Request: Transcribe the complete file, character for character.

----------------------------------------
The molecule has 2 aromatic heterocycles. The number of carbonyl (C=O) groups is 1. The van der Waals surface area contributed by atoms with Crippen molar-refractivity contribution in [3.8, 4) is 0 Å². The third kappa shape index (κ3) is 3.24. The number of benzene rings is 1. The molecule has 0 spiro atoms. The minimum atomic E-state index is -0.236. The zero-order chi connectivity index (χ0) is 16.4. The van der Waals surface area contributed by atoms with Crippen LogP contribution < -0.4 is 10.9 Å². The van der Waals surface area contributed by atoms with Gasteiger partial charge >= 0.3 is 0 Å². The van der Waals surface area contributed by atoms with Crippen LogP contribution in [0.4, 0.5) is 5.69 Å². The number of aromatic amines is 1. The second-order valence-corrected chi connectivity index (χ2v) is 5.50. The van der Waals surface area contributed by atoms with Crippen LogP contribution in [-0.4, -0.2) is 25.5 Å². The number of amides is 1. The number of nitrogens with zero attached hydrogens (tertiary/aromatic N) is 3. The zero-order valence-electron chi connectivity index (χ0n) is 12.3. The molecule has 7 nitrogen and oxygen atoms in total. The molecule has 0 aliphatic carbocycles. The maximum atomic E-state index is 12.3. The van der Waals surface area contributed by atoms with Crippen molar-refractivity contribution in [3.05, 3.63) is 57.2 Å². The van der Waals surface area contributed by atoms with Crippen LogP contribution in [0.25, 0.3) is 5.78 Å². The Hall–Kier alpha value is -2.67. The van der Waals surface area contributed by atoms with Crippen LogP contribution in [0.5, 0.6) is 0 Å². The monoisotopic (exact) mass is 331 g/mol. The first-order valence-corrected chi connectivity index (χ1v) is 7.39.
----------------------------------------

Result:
The molecule has 2 aromatic heterocycles. The number of carbonyl (C=O) groups is 1. The van der Waals surface area contributed by atoms with Crippen molar-refractivity contribution in [3.8, 4) is 0 Å². The third kappa shape index (κ3) is 3.24. The number of benzene rings is 1. The molecule has 0 spiro atoms. The minimum atomic E-state index is -0.236. The zero-order chi connectivity index (χ0) is 16.4. The van der Waals surface area contributed by atoms with Crippen LogP contribution < -0.4 is 10.9 Å². The van der Waals surface area contributed by atoms with Gasteiger partial charge >= 0.3 is 0 Å². The van der Waals surface area contributed by atoms with Crippen LogP contribution in [0.4, 0.5) is 5.69 Å². The number of aromatic amines is 1. The second-order valence-corrected chi connectivity index (χ2v) is 5.50. The van der Waals surface area contributed by atoms with Crippen LogP contribution in [-0.4, -0.2) is 25.5 Å². The number of amides is 1. The number of nitrogens with zero attached hydrogens (tertiary/aromatic N) is 3. The zero-order valence-electron chi connectivity index (χ0n) is 12.3. The molecule has 7 nitrogen and oxygen atoms in total. The molecule has 0 aliphatic carbocycles. The maximum atomic E-state index is 12.3. The van der Waals surface area contributed by atoms with Crippen molar-refractivity contribution in [3.05, 3.63) is 57.2 Å². The van der Waals surface area contributed by atoms with Crippen LogP contribution in [0.25, 0.3) is 5.78 Å². The Hall–Kier alpha value is -2.67. The van der Waals surface area contributed by atoms with Crippen LogP contribution in [0.5, 0.6) is 0 Å². The monoisotopic (exact) mass is 331 g/mol. The first-order valence-corrected chi connectivity index (χ1v) is 7.39.